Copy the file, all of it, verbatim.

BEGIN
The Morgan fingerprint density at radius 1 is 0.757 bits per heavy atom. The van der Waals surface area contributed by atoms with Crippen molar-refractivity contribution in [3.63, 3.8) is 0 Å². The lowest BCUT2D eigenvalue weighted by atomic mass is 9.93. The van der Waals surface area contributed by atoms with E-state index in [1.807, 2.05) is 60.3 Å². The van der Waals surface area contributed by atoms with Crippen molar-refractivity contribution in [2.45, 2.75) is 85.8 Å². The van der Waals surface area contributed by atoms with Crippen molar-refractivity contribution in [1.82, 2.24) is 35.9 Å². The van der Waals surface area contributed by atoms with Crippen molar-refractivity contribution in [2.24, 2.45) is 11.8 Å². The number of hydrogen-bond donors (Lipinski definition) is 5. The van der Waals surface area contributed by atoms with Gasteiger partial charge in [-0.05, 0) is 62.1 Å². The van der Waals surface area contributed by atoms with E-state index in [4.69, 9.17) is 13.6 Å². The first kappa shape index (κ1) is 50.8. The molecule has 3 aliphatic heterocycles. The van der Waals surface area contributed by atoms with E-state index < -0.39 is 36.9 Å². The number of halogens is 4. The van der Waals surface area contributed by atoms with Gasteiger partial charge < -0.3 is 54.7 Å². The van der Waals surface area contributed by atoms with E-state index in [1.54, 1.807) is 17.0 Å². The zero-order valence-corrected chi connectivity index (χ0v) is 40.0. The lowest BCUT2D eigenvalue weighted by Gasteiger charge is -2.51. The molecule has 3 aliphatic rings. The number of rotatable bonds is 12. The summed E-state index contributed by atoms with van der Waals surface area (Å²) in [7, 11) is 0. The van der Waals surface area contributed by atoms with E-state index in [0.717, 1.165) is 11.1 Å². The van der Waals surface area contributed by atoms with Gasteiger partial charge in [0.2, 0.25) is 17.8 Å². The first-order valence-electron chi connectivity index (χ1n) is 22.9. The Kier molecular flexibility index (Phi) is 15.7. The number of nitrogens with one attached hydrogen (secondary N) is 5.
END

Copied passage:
The Morgan fingerprint density at radius 1 is 0.757 bits per heavy atom. The van der Waals surface area contributed by atoms with Crippen molar-refractivity contribution in [3.63, 3.8) is 0 Å². The lowest BCUT2D eigenvalue weighted by atomic mass is 9.93. The van der Waals surface area contributed by atoms with E-state index in [1.807, 2.05) is 60.3 Å². The van der Waals surface area contributed by atoms with Crippen molar-refractivity contribution in [2.45, 2.75) is 85.8 Å². The van der Waals surface area contributed by atoms with Crippen molar-refractivity contribution in [1.82, 2.24) is 35.9 Å². The van der Waals surface area contributed by atoms with Crippen molar-refractivity contribution in [2.24, 2.45) is 11.8 Å². The number of hydrogen-bond donors (Lipinski definition) is 5. The van der Waals surface area contributed by atoms with Gasteiger partial charge in [-0.05, 0) is 62.1 Å². The van der Waals surface area contributed by atoms with E-state index in [4.69, 9.17) is 13.6 Å². The first kappa shape index (κ1) is 50.8. The molecule has 3 aliphatic heterocycles. The van der Waals surface area contributed by atoms with E-state index < -0.39 is 36.9 Å². The number of halogens is 4. The van der Waals surface area contributed by atoms with Gasteiger partial charge < -0.3 is 54.7 Å². The van der Waals surface area contributed by atoms with E-state index in [1.54, 1.807) is 17.0 Å². The zero-order valence-corrected chi connectivity index (χ0v) is 40.0. The lowest BCUT2D eigenvalue weighted by Gasteiger charge is -2.51. The molecule has 3 aliphatic rings. The number of rotatable bonds is 12. The summed E-state index contributed by atoms with van der Waals surface area (Å²) in [7, 11) is 0. The van der Waals surface area contributed by atoms with E-state index in [0.717, 1.165) is 11.1 Å². The van der Waals surface area contributed by atoms with Gasteiger partial charge in [0.2, 0.25) is 17.8 Å². The first-order valence-electron chi connectivity index (χ1n) is 22.9. The Kier molecular flexibility index (Phi) is 15.7. The number of nitrogens with one attached hydrogen (secondary N) is 5.